The thing to understand when trying to look at how big business works in the world is that big business is run by human beings, and they’re often human beings with giant, easily hurt egos. As Matt noted recently, one of the biggest problems with this model of business as being a completely rational profit-creation machine is that it obscures the fact that a lot of people in the top echelons of these businesses have more luck than brains. Peter Thiel of Facebook, for instance, seems like he’s a particularly dim bulb who basically pulled a winning lottery ticket by giving money to Facebook. There’s a thousand Peter Thiels who gamble and fail for every one that succeeds, but we only look at the successes and therefore draw incorrect conclusions about their rationality and intelligence. But just because Thiel got really lucky with Facebook doesn’t mean he’s a different person—he’s still a libertarian douchebag who swims in fantasies of escaping the meanie government by getting into seasteading.
Ego is a major deal in the world of business. A lot of poor decisions stem from the heavy amounts of ego-stroking and egomania amongst the power players in capitalism. Ego isn’t rational. If you ever see business mindlessly resisting perfectly reasonable government regulation, and wonder why they care so much even though it’s probably not going to hurt their bottom line that much? Ego. A lot of business people give lots of money to groups that promote the message that regulation is a “nanny state” not just because they’re feeding red meat to the plebes in order to make more money. They also eat that rhetoric up. They like the image that conservatives paint of them, as people who are the smartest and best people in the world, and therefore should be above having to follow laws. If you ever wonder why some rich assholes prefer to give all their money to libertarian organizations instead of just paying their taxes, that’s your answer. They enjoy believing they know better than the federal government what to spend money on. One of the major reasons that conservative arguments that we don’t need a social safety net because people will just give to charity is wrong is because the charities that rich people spend their money on are usually ones that are best prepared to stroke their egos. Giving to a food bank just creates moral satisfaction. Writing a giant check to a university so they can build a new building means they name it after you. Therefore, the latter has an easier time of fund-raising.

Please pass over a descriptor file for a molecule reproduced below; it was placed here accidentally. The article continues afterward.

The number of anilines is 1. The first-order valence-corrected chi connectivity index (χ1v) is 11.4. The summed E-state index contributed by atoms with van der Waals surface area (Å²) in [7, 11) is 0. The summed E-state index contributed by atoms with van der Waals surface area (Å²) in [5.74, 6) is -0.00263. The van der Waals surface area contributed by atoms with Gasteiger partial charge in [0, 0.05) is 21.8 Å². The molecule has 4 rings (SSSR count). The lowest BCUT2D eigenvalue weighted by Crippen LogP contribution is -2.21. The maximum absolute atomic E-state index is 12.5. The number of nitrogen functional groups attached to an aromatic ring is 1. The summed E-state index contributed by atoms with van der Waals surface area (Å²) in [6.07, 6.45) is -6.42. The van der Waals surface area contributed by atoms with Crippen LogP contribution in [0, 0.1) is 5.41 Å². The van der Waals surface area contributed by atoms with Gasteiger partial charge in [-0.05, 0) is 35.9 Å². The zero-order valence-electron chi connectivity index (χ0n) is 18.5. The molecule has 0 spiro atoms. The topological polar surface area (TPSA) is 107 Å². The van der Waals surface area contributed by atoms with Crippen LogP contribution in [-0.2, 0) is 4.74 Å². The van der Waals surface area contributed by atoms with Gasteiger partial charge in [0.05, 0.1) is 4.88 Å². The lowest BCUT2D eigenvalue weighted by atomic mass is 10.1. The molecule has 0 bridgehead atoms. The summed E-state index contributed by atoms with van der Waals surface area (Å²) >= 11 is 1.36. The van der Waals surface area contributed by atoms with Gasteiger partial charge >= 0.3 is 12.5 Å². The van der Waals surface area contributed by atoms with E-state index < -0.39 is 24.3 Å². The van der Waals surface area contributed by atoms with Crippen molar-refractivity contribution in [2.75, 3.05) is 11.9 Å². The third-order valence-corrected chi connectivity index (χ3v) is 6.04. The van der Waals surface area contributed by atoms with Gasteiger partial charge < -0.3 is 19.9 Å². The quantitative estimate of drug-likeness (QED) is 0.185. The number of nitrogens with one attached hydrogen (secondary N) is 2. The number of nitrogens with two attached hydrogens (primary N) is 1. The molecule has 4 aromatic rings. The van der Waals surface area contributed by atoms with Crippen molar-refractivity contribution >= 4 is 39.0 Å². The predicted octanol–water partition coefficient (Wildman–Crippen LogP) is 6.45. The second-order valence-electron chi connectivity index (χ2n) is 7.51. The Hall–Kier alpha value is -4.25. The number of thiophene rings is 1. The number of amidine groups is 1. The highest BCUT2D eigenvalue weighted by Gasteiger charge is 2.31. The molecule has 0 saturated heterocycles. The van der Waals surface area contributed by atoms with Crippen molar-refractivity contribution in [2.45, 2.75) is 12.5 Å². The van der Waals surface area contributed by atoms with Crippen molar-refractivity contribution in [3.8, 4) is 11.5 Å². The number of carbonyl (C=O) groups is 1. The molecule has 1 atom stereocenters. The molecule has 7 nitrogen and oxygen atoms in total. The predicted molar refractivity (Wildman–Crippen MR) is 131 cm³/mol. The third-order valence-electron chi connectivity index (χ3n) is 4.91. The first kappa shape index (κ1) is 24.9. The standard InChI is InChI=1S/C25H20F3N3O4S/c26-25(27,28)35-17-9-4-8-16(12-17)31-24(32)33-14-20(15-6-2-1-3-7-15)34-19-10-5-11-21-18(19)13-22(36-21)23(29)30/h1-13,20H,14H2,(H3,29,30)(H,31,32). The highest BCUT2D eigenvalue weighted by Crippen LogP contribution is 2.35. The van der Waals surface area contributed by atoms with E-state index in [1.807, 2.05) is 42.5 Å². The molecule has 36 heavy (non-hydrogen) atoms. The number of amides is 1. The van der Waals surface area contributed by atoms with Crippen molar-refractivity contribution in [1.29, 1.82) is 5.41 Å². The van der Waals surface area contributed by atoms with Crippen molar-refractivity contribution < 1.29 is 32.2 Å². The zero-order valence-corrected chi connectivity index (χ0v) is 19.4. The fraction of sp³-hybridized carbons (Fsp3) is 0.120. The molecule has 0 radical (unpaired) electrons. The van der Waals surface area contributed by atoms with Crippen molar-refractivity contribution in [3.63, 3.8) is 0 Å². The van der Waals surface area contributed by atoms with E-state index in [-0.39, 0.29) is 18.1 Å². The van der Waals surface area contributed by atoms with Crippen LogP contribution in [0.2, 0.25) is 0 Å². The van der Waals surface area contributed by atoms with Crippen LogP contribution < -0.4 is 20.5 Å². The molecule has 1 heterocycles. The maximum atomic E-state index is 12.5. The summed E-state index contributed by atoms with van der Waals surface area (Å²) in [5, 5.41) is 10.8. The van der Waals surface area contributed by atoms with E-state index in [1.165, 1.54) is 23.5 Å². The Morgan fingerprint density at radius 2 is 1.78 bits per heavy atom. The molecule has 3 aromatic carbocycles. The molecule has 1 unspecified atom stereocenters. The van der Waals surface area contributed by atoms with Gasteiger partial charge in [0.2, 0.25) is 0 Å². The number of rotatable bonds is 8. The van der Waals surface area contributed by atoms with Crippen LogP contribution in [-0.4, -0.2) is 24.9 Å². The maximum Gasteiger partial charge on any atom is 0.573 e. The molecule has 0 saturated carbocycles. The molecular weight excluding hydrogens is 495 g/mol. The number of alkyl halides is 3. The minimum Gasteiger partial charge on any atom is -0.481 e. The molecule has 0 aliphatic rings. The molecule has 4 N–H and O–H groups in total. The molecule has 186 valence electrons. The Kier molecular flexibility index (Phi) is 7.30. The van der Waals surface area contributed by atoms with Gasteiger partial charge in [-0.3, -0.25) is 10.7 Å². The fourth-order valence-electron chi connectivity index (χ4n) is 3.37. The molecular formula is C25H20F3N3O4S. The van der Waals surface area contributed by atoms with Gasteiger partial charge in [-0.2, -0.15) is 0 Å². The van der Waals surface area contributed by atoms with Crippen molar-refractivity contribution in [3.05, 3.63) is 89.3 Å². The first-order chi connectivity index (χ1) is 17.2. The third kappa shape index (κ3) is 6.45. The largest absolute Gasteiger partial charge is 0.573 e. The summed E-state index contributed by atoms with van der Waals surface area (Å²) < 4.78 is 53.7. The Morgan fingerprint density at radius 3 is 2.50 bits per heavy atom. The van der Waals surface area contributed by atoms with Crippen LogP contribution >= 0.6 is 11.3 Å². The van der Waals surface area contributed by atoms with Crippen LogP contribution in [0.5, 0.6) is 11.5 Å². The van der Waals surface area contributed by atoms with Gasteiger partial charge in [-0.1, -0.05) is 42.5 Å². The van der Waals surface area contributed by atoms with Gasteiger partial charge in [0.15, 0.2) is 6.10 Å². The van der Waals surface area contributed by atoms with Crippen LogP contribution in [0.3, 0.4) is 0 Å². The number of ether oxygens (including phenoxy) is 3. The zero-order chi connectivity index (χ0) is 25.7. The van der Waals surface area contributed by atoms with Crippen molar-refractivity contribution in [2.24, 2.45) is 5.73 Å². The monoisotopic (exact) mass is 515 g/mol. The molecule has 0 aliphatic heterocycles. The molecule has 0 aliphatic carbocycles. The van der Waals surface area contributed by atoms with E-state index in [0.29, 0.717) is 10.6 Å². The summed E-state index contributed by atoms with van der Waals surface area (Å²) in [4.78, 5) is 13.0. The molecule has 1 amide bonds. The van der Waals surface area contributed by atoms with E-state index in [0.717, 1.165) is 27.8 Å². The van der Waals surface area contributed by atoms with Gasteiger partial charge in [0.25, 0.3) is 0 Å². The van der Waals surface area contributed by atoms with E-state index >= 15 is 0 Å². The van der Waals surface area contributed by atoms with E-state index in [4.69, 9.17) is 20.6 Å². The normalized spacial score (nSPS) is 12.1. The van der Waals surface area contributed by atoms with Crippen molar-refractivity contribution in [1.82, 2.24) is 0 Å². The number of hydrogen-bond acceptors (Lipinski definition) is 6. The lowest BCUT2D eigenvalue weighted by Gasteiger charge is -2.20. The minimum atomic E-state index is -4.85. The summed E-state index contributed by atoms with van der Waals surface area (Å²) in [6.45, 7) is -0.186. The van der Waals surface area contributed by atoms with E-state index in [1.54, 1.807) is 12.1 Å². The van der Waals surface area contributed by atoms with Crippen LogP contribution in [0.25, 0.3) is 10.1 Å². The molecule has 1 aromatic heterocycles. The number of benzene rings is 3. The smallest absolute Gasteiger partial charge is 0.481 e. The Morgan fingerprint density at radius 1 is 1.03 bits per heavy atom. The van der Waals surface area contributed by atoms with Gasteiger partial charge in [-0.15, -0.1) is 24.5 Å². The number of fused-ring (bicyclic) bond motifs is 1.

Really, if you think about it, money itself only goes so far. It’s what money buys you that makes it so attractive. And one of the biggest things money can buy a person is a relentless ego boost. Which explains why people who already have more money than they could ever hope to spend still will do everything they can, break all sorts of moral rules, to make more money. The bigger the number in the bank account, the better they feel about themselves. It’s why it’s not enough to be rich, but also to resent not-rich people who try to make a better life for themselves. Fabulous wealth looks even better when it’s compared to poverty instead of middle class comfort. Even the more generous and kind capitalists out there seem to have irrationally large egos, which is why I found it more disturbing than funny that Bill Gates won’t let his kids have iPods. It’s that kind of thinking that seems to be underlying Lamebook’s legal troubles—less that Facebook sees a threat to its profits and more that the management at Facebook cannot stand the idea that someone has an irreverent attitude towards their product.